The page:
The last week also saw the release of the BJP manifesto — a bundle of populist giveaways without financial or social accounting. The armed forces deserve many things but not exemption from income tax. This is questionable vote-banking. Likewise, the unilateral abrogation of Article 370 is fraught with danger as it amounts to reneging on a solemn undertaking and betrays confused reasoning.

Article 370 has nothing to do with national integration. Article 1 is what is relevant. The championing of a uniform civil code is in turn a piece of humbug as it lies in the constitutional power of every state to legislate a UCC as Goa has done. Doing so would be greatly desirable and would not impinge on personal laws, just as the Special Marriage Act does not obliterate the Hindu Marriage Act.

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Barefoot reporters?
by Amar Chandel

Active journalism may undergo a sea change all over the country — may be in the entire world — in the near future, in keeping with the needs of the times.

Like bullet-proof glasses, shoe-proof glasses may become a common sight in front of the podiums at Press conference venues. Till such time that these are installed, security men may be deputed at all Press conferences to remove the shoes and sandals of journalists and keep them in safe custody. Anybody sporting a Size 10 shoe may be treated as a prime suspect.

Security men may also confiscate all other fliable items like pens, paperweights and notebooks.

Since the US is also a co-sufferer, it may deploy an anti-shoe umbrella all over the country. Press conference venues may be armed with smell-sensing missiles to intercept and destroy shoes mid-flight.

It may invite other countries to fight shoe terror unitedly.

If the hero-worship of shoe-throwers continues, this unusual form of journalism may become a cottage industry. Shoe-throwing may turn as popular as cricket among those wanting to become journalists, with academies coming up everywhere to teach them how to take better aim. It may even be a regular subject in journalism institutes.

There may be signed articles in the Press demanding inclusion of shoe-throwing in the Commonwealth Games.

Newspapers and periodicals on their part may give preference to barefoot reporters. Journalists may be given appointment only after the police, the CBI and RAW have checked their antecedents and cleared their names.

Employers may insist that anyone trained by them will be prohibited from taking up any assignment with any religious or social organisation offering alternative employment in case they are thrown out.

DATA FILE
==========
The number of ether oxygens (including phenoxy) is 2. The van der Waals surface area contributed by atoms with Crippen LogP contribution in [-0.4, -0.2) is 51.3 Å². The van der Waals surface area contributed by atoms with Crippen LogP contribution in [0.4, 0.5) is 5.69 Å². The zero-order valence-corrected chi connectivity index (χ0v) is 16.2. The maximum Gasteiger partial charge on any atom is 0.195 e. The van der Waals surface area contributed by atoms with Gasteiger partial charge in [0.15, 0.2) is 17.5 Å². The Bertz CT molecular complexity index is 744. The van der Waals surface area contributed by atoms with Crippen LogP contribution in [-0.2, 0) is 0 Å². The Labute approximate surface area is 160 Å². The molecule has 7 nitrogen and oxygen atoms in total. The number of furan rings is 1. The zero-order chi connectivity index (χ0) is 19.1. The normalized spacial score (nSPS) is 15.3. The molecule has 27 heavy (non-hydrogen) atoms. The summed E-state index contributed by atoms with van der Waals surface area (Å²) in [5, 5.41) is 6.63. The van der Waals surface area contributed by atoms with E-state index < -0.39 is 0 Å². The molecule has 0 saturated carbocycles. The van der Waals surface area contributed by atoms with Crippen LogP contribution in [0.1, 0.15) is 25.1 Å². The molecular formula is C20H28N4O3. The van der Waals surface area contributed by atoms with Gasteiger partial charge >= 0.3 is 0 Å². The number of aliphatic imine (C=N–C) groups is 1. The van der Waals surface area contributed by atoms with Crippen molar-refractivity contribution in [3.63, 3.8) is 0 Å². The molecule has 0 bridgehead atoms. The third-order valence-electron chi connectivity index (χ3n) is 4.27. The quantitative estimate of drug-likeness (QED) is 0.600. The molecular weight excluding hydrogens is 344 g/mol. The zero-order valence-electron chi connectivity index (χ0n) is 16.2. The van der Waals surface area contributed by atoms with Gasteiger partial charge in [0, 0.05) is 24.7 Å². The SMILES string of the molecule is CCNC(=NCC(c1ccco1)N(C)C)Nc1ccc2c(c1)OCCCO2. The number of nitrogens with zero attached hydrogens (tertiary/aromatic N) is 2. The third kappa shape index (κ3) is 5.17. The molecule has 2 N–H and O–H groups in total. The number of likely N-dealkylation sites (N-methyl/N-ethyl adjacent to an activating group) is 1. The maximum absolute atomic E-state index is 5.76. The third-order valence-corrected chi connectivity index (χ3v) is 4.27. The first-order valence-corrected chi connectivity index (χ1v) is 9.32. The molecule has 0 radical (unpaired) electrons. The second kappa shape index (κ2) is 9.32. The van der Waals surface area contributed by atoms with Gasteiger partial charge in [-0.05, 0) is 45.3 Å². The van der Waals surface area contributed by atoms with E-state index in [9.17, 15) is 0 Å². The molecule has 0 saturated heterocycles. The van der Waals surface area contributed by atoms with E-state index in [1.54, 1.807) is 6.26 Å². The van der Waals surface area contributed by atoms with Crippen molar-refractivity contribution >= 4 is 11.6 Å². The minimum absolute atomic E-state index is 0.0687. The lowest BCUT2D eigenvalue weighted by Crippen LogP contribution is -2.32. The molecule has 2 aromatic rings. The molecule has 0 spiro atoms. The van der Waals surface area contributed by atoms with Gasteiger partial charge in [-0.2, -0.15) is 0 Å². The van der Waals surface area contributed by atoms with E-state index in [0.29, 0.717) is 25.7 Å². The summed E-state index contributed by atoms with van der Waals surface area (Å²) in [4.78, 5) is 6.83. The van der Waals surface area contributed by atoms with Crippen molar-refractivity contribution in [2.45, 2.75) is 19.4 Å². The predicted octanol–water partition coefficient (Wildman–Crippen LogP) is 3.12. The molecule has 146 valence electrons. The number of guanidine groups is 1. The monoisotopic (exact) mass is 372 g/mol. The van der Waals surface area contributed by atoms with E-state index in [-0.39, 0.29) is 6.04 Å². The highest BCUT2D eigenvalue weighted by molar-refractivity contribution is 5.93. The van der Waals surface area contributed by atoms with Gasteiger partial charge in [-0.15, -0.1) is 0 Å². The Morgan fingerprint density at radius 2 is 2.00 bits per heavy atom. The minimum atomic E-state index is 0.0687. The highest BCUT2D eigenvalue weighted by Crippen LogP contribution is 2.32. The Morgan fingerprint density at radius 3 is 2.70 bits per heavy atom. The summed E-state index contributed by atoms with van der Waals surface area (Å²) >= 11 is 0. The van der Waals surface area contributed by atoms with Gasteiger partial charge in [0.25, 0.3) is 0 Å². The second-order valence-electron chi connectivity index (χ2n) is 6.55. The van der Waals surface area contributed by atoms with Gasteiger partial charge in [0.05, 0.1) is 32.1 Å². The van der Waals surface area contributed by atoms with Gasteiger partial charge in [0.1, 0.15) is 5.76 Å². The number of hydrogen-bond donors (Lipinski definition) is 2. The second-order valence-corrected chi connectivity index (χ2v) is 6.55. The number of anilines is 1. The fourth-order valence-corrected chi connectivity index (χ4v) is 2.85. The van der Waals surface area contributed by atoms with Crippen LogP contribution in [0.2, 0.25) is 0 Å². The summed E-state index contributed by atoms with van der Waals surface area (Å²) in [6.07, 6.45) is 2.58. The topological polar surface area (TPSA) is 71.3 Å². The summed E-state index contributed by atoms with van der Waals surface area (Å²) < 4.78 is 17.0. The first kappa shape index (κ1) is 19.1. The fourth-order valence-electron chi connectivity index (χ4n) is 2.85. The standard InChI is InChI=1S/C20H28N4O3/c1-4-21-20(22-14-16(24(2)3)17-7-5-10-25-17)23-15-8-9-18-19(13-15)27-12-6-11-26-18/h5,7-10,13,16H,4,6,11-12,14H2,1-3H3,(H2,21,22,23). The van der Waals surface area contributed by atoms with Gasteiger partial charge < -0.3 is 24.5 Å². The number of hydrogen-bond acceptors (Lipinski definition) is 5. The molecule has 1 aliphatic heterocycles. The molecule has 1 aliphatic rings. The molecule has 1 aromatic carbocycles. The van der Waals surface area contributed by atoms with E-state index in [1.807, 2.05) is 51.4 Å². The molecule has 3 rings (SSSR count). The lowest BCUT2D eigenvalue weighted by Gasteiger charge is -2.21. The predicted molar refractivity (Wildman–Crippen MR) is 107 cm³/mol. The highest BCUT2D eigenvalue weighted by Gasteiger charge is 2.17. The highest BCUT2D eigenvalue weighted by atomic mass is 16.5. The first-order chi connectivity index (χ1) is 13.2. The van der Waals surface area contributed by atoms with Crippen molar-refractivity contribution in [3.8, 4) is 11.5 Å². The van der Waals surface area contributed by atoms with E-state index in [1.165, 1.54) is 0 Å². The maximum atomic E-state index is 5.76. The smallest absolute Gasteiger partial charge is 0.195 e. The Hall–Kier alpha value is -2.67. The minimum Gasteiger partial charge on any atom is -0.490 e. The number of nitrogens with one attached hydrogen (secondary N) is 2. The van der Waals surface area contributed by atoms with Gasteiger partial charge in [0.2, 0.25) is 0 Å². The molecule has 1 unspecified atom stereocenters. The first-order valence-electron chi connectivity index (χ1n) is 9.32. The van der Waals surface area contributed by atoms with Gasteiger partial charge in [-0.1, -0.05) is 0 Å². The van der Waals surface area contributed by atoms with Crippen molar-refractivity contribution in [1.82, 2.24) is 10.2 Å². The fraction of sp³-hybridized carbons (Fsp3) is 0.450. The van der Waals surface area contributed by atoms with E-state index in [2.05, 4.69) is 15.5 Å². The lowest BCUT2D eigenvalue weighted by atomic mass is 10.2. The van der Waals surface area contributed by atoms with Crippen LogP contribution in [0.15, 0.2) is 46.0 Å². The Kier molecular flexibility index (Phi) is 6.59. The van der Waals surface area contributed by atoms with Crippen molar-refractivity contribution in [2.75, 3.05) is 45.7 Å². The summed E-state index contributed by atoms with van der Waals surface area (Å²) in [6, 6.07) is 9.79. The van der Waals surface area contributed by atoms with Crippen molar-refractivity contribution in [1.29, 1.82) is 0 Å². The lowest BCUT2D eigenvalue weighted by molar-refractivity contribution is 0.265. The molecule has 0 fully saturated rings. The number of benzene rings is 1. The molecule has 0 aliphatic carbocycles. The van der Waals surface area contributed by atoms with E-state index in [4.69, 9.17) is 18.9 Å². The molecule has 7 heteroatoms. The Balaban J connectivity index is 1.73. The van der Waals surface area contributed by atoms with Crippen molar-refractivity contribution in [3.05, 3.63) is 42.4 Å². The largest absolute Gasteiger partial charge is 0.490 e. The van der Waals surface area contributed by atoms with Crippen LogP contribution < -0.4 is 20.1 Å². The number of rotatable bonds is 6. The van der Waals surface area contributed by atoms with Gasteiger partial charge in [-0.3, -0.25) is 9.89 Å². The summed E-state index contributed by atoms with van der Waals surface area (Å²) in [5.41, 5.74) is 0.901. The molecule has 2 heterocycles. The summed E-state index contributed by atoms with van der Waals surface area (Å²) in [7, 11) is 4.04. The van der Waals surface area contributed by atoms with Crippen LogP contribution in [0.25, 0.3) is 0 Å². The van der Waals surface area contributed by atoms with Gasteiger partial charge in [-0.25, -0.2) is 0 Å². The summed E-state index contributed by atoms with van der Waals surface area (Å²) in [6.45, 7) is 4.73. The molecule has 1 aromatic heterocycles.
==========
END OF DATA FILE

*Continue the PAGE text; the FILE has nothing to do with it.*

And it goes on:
Under the model code of conduct, advertisements given by parents of girls desirous of marrying a shoe-thrower may not be inserted.

The Indian Penal Code may have to be amended to make shoe-throwing a non-bailable offence.

The Election Commission may suggest that they should not be given ticket by any political party.

Video Press conferences may come into vogue and may even replace actual Press conferences.

Hopefully, journalists will not have to go on their assignments barefoot.

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Population growth hurts development
Bihar, UP, MP and Rajasthan are chief culprits

At the time of elections it is imperative that people deliberate on issues of prime importance to the development of the nation. That the population issue has an inextricable link with the development of the country is an undisputed fact.

And yet, these issues take a back seat just when they should be discussed and highlighted. In order to bring these issues to the fore, eminent members of the Governing Board of the Population Foundation of India have issued the following statement highlighting the need to focus on population:

The country is readying for the polls. Issues are being debated. What is missing is the focus on the core population issue. According to the 2001 census, India’s population was 102.9 crore. Viewed globally, India constitutes 16.9 per cent of the world’s population and 2.4 per cent of the global land area.

During the last elections in 2004, we were 108 crore – an increase of over five crore over the census figure.

Today in 2009 we are 116 crore – an absolute increase of over 13 crore from the 2001 level and by the next national elections in 2014, we will be 124 crore.